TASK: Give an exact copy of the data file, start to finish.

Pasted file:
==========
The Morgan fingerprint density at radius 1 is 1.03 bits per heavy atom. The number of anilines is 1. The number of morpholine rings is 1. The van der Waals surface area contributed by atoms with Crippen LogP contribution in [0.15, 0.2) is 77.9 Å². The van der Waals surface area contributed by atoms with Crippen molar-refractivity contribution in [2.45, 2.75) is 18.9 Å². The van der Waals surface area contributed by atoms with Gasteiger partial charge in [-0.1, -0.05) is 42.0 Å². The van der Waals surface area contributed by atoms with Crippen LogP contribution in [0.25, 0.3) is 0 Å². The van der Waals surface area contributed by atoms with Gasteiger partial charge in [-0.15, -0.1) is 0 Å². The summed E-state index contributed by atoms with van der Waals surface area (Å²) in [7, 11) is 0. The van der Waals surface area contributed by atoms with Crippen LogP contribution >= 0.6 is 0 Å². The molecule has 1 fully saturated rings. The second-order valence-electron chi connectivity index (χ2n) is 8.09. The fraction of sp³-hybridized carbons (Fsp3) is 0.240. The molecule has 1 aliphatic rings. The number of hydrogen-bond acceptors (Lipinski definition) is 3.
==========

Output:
The Morgan fingerprint density at radius 1 is 1.03 bits per heavy atom. The number of anilines is 1. The number of morpholine rings is 1. The van der Waals surface area contributed by atoms with Crippen LogP contribution in [0.15, 0.2) is 77.9 Å². The van der Waals surface area contributed by atoms with Crippen molar-refractivity contribution in [2.45, 2.75) is 18.9 Å². The van der Waals surface area contributed by atoms with Gasteiger partial charge in [-0.1, -0.05) is 42.0 Å². The van der Waals surface area contributed by atoms with Crippen LogP contribution in [0.25, 0.3) is 0 Å². The van der Waals surface area contributed by atoms with Gasteiger partial charge in [-0.15, -0.1) is 0 Å². The summed E-state index contributed by atoms with van der Waals surface area (Å²) in [7, 11) is 0. The van der Waals surface area contributed by atoms with Crippen LogP contribution >= 0.6 is 0 Å². The molecule has 1 fully saturated rings. The second-order valence-electron chi connectivity index (χ2n) is 8.09. The fraction of sp³-hybridized carbons (Fsp3) is 0.240. The molecule has 1 aliphatic rings. The number of hydrogen-bond acceptors (Lipinski definition) is 3.